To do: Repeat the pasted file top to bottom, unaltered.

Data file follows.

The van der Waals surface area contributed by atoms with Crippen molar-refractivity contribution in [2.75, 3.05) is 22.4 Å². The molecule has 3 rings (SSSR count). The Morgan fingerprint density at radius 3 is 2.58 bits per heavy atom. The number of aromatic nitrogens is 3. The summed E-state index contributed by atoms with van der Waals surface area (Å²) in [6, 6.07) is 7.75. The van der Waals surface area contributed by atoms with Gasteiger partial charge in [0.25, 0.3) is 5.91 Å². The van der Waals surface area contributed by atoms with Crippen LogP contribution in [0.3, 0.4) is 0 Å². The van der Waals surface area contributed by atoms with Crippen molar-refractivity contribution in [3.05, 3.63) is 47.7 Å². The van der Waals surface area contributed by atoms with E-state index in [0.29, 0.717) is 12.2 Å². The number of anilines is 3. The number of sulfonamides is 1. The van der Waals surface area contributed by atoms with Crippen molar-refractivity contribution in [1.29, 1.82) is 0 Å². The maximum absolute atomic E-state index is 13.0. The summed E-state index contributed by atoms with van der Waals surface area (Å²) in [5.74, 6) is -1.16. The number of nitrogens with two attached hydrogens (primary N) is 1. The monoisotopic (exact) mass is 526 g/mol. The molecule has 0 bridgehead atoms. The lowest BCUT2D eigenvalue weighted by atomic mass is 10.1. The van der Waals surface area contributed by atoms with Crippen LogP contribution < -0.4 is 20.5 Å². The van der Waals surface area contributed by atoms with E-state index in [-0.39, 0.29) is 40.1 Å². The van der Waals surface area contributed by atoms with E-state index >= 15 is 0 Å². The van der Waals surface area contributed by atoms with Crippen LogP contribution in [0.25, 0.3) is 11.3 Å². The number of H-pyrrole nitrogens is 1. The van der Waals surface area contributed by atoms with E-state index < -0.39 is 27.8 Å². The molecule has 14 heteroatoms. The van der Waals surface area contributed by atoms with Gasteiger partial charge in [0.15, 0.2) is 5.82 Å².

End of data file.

The van der Waals surface area contributed by atoms with Crippen molar-refractivity contribution in [2.75, 3.05) is 22.4 Å². The molecule has 3 rings (SSSR count). The Morgan fingerprint density at radius 3 is 2.58 bits per heavy atom. The number of aromatic nitrogens is 3. The summed E-state index contributed by atoms with van der Waals surface area (Å²) in [6, 6.07) is 7.75. The van der Waals surface area contributed by atoms with Gasteiger partial charge in [0.25, 0.3) is 5.91 Å². The van der Waals surface area contributed by atoms with Crippen LogP contribution in [0.3, 0.4) is 0 Å². The van der Waals surface area contributed by atoms with Crippen molar-refractivity contribution in [3.05, 3.63) is 47.7 Å². The van der Waals surface area contributed by atoms with E-state index in [0.29, 0.717) is 12.2 Å². The number of anilines is 3. The number of sulfonamides is 1. The van der Waals surface area contributed by atoms with Crippen molar-refractivity contribution in [1.29, 1.82) is 0 Å². The maximum absolute atomic E-state index is 13.0. The summed E-state index contributed by atoms with van der Waals surface area (Å²) in [5.74, 6) is -1.16. The number of nitrogens with two attached hydrogens (primary N) is 1. The monoisotopic (exact) mass is 526 g/mol. The molecule has 0 bridgehead atoms. The lowest BCUT2D eigenvalue weighted by atomic mass is 10.1. The van der Waals surface area contributed by atoms with Crippen LogP contribution < -0.4 is 20.5 Å². The van der Waals surface area contributed by atoms with E-state index in [-0.39, 0.29) is 40.1 Å². The van der Waals surface area contributed by atoms with E-state index >= 15 is 0 Å². The van der Waals surface area contributed by atoms with Crippen LogP contribution in [0.25, 0.3) is 11.3 Å². The number of H-pyrrole nitrogens is 1. The van der Waals surface area contributed by atoms with E-state index < -0.39 is 27.8 Å². The molecule has 14 heteroatoms. The van der Waals surface area contributed by atoms with Gasteiger partial charge in [0.15, 0.2) is 5.82 Å².